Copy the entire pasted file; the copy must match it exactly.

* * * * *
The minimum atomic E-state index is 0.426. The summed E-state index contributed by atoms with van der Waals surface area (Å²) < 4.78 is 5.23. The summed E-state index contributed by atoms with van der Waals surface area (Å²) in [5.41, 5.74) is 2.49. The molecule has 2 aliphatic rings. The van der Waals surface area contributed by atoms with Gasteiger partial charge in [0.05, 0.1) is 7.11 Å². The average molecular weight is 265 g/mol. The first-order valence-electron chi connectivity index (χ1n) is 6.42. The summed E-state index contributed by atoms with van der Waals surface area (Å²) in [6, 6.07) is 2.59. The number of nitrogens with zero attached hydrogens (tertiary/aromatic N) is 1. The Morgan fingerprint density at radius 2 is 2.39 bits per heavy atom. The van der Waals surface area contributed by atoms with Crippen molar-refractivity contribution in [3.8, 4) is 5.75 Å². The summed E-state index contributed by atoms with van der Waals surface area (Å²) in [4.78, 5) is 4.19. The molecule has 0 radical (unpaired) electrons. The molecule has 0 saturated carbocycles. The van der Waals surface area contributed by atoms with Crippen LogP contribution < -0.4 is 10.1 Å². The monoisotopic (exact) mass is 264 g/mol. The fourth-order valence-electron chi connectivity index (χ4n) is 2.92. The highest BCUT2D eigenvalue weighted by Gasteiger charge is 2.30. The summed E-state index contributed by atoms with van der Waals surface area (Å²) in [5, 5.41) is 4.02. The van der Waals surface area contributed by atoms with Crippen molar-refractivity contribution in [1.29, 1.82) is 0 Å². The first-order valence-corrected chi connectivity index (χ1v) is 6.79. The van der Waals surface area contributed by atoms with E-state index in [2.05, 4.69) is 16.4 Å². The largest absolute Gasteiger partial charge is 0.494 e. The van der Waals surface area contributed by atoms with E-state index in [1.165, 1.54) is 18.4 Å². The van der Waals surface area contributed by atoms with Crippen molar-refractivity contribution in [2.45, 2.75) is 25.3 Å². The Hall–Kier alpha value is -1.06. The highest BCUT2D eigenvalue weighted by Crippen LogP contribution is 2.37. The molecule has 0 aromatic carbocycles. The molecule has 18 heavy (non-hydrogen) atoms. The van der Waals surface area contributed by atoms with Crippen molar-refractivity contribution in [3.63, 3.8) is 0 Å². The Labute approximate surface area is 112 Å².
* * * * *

The minimum atomic E-state index is 0.426. The summed E-state index contributed by atoms with van der Waals surface area (Å²) < 4.78 is 5.23. The summed E-state index contributed by atoms with van der Waals surface area (Å²) in [5.41, 5.74) is 2.49. The molecule has 2 aliphatic rings. The van der Waals surface area contributed by atoms with Gasteiger partial charge in [0.05, 0.1) is 7.11 Å². The average molecular weight is 265 g/mol. The first-order valence-electron chi connectivity index (χ1n) is 6.42. The summed E-state index contributed by atoms with van der Waals surface area (Å²) in [6, 6.07) is 2.59. The number of nitrogens with zero attached hydrogens (tertiary/aromatic N) is 1. The Morgan fingerprint density at radius 2 is 2.39 bits per heavy atom. The van der Waals surface area contributed by atoms with Crippen molar-refractivity contribution in [3.8, 4) is 5.75 Å². The summed E-state index contributed by atoms with van der Waals surface area (Å²) in [4.78, 5) is 4.19. The molecule has 0 radical (unpaired) electrons. The molecule has 0 saturated carbocycles. The van der Waals surface area contributed by atoms with Crippen LogP contribution < -0.4 is 10.1 Å². The monoisotopic (exact) mass is 264 g/mol. The fourth-order valence-electron chi connectivity index (χ4n) is 2.92. The highest BCUT2D eigenvalue weighted by Gasteiger charge is 2.30. The summed E-state index contributed by atoms with van der Waals surface area (Å²) in [5, 5.41) is 4.02. The van der Waals surface area contributed by atoms with Crippen molar-refractivity contribution in [1.29, 1.82) is 0 Å². The first-order valence-corrected chi connectivity index (χ1v) is 6.79. The van der Waals surface area contributed by atoms with E-state index in [2.05, 4.69) is 16.4 Å². The largest absolute Gasteiger partial charge is 0.494 e. The van der Waals surface area contributed by atoms with E-state index in [1.165, 1.54) is 18.4 Å². The van der Waals surface area contributed by atoms with Crippen molar-refractivity contribution in [2.45, 2.75) is 25.3 Å². The Hall–Kier alpha value is -1.06. The highest BCUT2D eigenvalue weighted by Crippen LogP contribution is 2.37. The molecule has 0 aromatic carbocycles. The molecule has 18 heavy (non-hydrogen) atoms. The van der Waals surface area contributed by atoms with Crippen molar-refractivity contribution in [3.63, 3.8) is 0 Å². The Labute approximate surface area is 112 Å².